Modules are known extensions of the Linux kernel and are always constructed in a similar way (Figure 2). To manage a module you need two things: routines that implement the functionality of the module and a data structure that receives the addresses of the main routines.

Figure 2: Kernel modules are divided into three categories.

The two management functions are <xxx>_init() and <xxx>_exit(), where <xxx> is the module or an arbitrary name. The <xxx>_init() function runs when the insmod command loads the module in the kernel, and <xxx>_exit() runs when the module is unloaded using rmmod.

The main task of the <xxx>_init() function is to pass the data structure containing the addresses of the relevant module routines to a kernel subsystem. The module logs in to the desired subsystem(s) and itself. In this way, the kernel knows the relevant module routines and can activate them. Similarly <xxx>_exit() is for signing off.

In Listing 1, the three areas of a typical Linux module are clearly visible: the administrative functions prochello_init() and prochello_exit() (lines 29 and 38), the module routines prochello_show() and prochello_open() (lines 9 and 17), and the data structure used for logging in to the kernel prochello_fops (line 22).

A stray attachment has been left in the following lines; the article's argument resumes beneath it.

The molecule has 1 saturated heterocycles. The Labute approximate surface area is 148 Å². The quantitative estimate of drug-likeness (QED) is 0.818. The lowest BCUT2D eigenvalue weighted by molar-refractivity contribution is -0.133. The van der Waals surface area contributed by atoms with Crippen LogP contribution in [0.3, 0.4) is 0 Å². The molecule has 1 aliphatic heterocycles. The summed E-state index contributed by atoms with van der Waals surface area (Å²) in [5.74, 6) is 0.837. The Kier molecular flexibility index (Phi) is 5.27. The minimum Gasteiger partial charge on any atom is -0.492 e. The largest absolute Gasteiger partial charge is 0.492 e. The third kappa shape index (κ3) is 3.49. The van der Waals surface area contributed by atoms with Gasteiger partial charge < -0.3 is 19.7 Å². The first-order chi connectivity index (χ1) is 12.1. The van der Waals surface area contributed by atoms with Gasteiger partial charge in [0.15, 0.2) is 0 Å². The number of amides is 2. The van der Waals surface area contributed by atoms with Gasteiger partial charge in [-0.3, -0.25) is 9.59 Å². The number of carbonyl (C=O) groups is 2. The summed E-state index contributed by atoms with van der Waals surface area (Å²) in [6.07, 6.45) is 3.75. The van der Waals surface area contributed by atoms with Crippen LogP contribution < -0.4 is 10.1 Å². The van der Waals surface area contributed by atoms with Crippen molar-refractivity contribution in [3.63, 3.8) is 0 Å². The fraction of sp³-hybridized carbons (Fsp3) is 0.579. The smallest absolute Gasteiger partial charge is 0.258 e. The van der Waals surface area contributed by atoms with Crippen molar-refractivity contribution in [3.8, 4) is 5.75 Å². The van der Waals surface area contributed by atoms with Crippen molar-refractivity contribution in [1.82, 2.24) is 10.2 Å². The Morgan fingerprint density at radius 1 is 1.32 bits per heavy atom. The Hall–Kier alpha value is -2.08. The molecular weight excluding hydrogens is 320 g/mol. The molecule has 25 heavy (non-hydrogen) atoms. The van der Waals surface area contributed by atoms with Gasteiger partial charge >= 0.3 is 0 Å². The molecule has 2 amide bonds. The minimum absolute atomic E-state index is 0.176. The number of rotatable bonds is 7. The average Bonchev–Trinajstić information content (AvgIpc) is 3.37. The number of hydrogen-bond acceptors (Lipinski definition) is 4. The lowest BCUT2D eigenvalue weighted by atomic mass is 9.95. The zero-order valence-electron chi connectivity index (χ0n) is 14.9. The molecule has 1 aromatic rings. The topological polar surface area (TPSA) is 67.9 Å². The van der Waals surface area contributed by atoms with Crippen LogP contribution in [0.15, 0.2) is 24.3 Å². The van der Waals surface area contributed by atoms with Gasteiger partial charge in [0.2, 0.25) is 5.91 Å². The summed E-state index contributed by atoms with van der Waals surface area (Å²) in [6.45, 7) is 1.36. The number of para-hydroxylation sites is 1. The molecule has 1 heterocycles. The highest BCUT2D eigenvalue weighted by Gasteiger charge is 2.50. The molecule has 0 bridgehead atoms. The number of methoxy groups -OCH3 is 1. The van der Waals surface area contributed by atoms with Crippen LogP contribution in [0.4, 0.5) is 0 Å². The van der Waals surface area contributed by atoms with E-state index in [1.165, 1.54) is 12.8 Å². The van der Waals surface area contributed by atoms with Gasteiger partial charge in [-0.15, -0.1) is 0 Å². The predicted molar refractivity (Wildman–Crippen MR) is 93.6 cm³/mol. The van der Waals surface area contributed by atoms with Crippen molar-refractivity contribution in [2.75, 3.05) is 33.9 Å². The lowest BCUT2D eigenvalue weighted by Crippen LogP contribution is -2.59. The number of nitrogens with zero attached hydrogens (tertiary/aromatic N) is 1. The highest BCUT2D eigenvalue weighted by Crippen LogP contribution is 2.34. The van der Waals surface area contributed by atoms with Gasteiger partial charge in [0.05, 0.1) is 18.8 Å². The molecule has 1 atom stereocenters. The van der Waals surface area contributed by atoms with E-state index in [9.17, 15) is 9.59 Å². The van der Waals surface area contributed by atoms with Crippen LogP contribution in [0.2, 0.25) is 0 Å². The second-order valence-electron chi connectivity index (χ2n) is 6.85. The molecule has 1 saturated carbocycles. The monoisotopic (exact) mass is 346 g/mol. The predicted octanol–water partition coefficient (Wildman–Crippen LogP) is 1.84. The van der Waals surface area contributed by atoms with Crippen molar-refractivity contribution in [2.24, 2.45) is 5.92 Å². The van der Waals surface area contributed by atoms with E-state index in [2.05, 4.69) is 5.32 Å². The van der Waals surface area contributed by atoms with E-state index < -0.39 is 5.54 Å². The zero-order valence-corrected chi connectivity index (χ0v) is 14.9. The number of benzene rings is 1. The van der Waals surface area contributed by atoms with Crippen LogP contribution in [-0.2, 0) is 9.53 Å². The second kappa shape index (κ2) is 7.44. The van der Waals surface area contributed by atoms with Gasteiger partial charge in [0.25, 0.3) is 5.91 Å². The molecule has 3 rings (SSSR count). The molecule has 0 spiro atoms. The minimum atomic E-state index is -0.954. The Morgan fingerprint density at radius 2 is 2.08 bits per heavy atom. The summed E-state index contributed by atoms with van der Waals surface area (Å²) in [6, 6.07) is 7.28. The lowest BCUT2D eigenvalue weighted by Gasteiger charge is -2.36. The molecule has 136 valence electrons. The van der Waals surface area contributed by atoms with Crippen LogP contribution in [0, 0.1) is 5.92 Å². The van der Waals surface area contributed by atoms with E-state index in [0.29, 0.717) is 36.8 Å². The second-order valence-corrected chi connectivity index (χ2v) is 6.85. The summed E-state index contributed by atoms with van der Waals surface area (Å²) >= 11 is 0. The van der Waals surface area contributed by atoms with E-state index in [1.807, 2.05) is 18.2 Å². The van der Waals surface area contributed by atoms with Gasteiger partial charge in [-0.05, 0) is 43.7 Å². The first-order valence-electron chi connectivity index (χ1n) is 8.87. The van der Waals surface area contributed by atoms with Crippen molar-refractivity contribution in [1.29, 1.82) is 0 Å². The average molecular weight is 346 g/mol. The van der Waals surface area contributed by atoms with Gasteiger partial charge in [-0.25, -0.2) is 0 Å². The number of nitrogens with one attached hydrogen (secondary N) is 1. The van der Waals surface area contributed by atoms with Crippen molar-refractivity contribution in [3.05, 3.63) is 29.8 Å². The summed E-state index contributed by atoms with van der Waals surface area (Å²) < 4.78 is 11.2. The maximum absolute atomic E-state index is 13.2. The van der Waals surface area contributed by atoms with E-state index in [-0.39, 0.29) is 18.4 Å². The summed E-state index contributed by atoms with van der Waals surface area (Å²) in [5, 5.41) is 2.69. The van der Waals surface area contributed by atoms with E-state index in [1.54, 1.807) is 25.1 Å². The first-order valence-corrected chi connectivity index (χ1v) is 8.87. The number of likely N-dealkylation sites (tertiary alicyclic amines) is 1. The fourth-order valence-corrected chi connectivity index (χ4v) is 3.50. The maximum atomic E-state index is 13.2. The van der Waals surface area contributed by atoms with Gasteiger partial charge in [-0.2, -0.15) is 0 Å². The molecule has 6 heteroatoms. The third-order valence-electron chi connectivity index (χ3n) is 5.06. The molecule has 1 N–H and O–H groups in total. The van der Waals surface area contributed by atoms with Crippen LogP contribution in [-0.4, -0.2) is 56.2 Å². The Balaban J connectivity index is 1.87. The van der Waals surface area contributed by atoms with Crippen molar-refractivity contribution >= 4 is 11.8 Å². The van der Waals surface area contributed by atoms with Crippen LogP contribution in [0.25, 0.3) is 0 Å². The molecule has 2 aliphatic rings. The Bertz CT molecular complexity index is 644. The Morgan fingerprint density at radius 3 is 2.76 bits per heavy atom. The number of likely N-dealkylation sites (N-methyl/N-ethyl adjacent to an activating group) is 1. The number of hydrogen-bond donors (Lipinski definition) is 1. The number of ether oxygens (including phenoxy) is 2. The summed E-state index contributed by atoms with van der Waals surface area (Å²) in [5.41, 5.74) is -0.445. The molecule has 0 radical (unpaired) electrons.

Transferring Access Rights

Within the prochello_init() init function, the module logs in to the Linux kernel's proc subsystem by using the proc_create_data() function. It passes in the name of the proc file and the permissions for this file. Because the access rights are encoded as bit patterns, you use defines here (S_IRUGO). In the example, the owner (user), the group, and all others are given read permissions.

The third parameter specifies where in the directory tree of the /proc filesystem the file is to be generated. NULL creates the file below /proc. Finally, the fourth parameter transfers the data structure that contains the access functions to the new proc file. A total of three functions are needed for read access: open(), read(), and release().